If Rejuvenation of a Fertilized Zygote Occurs, How Might It Happen?
    Since I'm only guessing that rejuvenation of a fertilized zygote does in fact happen, thinking about how it might take place becomes idle speculation based upon wishful thinking, but here goes.
    If fertilization of an o÷cyte triggers rejuvenation of the fertilized cell, I would imagine that it would happen fast, before the cell has time to divide. It would include clean-up of the genome of the zygote, and the recycling or expulsion of previously-"indigestible" sludge in the cell (such as advanced glycation end products and lipofuscins) or the retention of these contaminants in one end of the zygote so that one of the two cells produced after division could be a cleaned-up daughter cell. (Another possibility could be the dilution of contaminants by splitting them equally between the two cells that are created in mitosis. But if that were the case, this dilution of contaminants should occur when differentiated somatic cells... viz., skin cells... divide in the body, and apparently, that doesn't happen.)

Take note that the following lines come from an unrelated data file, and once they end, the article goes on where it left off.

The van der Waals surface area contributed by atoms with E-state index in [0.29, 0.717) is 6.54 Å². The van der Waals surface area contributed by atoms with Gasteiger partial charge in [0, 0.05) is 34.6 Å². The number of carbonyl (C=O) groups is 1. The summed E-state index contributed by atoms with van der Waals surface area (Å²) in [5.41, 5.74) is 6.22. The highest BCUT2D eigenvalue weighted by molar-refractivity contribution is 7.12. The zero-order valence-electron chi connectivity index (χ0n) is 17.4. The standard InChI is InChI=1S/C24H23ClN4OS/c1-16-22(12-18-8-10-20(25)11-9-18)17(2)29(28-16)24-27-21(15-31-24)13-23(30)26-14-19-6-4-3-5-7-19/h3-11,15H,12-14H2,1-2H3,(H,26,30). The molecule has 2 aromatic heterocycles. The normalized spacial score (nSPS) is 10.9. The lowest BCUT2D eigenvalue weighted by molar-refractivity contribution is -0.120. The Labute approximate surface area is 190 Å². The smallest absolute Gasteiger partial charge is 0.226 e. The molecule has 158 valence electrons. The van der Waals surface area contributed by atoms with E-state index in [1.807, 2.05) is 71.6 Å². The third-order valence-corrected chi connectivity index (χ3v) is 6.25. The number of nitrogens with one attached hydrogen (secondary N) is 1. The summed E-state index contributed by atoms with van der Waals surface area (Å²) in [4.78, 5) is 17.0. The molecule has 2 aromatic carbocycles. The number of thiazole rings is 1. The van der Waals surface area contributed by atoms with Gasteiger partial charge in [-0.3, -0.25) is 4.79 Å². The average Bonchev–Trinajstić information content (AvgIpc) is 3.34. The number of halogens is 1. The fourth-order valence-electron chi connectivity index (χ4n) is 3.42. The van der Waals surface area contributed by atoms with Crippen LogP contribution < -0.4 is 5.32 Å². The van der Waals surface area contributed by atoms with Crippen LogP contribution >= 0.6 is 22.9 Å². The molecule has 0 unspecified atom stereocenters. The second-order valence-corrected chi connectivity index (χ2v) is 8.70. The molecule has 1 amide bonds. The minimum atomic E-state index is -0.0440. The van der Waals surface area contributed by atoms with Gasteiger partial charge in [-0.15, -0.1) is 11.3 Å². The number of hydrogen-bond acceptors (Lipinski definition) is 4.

What I hope is that a master gene triggers other genes in a choreographed genetic dance that leads to a veritable boil within the zygote. unprocessable sludge is either broken down or ejected from the cell. Improperly folded proteins (if any) are also recycled or eliminated. Of course, it would be easier to evict sludge from an isolated cell than it would from a cell that's part of an organism. Still, every cell has access to the bloodstream. There ought to be a way to expel foreign material from cells that would be carried away by the bloodstream. (You wonder how this is handled in animals that exhibit negligible senescence, like the Rough-eye Rockfish.)